Every year

165,000

Canadians have a traumatic brain injury (excluding concussions)

About the Documentary

Following the personal stories of brain injury survivors, A Change of Mind is a documentary that explores new approaches to helping survivors through science, changes in societal attitudes and legal reform.

“We can pay now – or pay so much more later”

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Contributors

Derick Forsyth

Brain Injury Survivor

Judge Ernie Quantz

BC Provincial Court

Dr. Brian Hunt

Retired Neuro Surgeon BC Concussion Advisory Network

Dr. Michael Cusimano

Professor, Neurosurgery, St Michael’s Hospital, Toronto.

Dr. Gabriell Ilie

Research Post Doctoral Fellow St. Michael's Hospital, Toronto

Geoff Sing

Director of the Cridge Brain Injury Services and a Brain Injury Survivor

Dr. Wayne Gordon

Chief of Rehabilitation Psychology and Neuropsychology services, Mount Sinai Hospital New York

Janelle Breese Biagioni

Author, Counsellor, Program Coordinator for the Cridge Brain Injury Services.

The Statistics

90% of marriages affected by brain injury end in divorce.

Proper rehabilitation requires a support network. When unguided, the emotional turmoil, behavioural changes and pressure of a traumatic brain injury can break down even the strongest relationships.

55% of the homeless population in Canada and US have suffered a brain injury.

The lack of appropriate rehabilitation for traumatic brain injury survivors means that many of them cannot find work after and, unable to afford the cost of living, become caught in a downward economic spiral.

In Ontario, 92% of men and 100% of women who sustain brain injury never return to full-time employment.

Re-entering the workforce is essential to recover financial stability and has an immense psychological impact.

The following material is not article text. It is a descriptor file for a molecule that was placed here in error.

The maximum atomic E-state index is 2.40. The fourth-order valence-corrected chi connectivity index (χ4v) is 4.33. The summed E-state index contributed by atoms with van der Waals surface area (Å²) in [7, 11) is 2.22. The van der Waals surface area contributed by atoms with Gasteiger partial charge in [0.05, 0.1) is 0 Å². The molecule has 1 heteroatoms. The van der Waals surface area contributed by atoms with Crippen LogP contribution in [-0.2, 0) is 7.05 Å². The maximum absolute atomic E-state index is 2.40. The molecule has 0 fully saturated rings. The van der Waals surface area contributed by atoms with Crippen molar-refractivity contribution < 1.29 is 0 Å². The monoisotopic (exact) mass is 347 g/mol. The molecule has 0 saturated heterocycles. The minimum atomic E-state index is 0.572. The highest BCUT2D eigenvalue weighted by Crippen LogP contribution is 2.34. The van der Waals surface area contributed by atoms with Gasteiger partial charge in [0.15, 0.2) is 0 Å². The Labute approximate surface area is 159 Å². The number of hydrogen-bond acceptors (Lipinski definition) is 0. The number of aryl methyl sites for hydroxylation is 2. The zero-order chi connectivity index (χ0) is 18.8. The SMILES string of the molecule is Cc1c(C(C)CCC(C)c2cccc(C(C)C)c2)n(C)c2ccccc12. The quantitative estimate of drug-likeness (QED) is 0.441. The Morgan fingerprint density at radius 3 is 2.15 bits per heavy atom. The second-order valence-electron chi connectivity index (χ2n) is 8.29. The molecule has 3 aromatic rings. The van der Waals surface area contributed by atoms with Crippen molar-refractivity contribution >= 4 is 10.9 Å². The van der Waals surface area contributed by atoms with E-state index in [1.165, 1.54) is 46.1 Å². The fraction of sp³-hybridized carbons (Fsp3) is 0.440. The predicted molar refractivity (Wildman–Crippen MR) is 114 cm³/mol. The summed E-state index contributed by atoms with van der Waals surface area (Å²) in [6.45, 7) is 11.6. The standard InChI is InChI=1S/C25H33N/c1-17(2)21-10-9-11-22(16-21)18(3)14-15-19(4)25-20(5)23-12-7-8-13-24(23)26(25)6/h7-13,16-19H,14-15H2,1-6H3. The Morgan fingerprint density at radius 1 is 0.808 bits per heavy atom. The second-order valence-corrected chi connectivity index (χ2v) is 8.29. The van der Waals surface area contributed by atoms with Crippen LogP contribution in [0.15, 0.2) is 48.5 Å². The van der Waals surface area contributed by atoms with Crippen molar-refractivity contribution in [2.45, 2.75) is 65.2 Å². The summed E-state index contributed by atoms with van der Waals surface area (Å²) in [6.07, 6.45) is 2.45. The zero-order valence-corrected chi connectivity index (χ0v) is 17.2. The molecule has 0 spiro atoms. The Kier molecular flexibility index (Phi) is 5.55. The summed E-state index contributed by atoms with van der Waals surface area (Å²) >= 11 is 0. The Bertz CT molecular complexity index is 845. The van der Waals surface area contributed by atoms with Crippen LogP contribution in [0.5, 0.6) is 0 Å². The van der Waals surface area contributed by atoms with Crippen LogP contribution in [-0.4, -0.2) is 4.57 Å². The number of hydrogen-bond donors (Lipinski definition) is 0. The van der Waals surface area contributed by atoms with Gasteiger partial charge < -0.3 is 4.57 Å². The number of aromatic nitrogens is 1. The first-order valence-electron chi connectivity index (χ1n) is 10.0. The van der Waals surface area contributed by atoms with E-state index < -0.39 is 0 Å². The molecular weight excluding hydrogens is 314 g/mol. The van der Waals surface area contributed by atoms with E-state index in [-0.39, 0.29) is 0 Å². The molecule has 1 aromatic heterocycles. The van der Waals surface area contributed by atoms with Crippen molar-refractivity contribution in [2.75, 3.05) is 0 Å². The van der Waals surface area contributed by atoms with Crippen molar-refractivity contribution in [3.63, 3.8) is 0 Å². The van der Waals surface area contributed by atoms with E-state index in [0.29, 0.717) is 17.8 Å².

In Canada, the economic burden of acquired brain injuries and treatment is estimated to be greater than $12.7 billion per year.

Reactive measures cost much more than pro-active action.

60-80% of people in prison have untreated acquired brain injuries, most injured before ever committing a crime.

*Shown in surveys in the US, New Zealand and Europe.

Untreated brain injury often leads to ‘self-medication.’ Self-medication often leads to crime.

Substance, drug and alcohol abuse can become a dangerous coping mechanism for many brain injury survivors who don’t receive the appropriate assistance.

Our brain is the most important and precious organ.

- Derrick Forsyth
Initial Lack of Insight
Lack of Initiative
Poor Planning & Problem Solving
Impulsivity
Fatigue
Mood Swings
Poor Concentration
Short-Term Memory Loss

The collective costs incurred from traumatic brain injuries impact a whole community, and we have the decision to pay the initial costs upfront or deal with the consequences later. The current system in Canada is reactionary, but if we were to increase funding to immediate support services, invest in research, early detection, diagnosis and treatment at early stages, we would would reduce the negative impact on the lives of those who have suffered traumatic brain injury as well as the associated long-term financial costs we pay as a nation.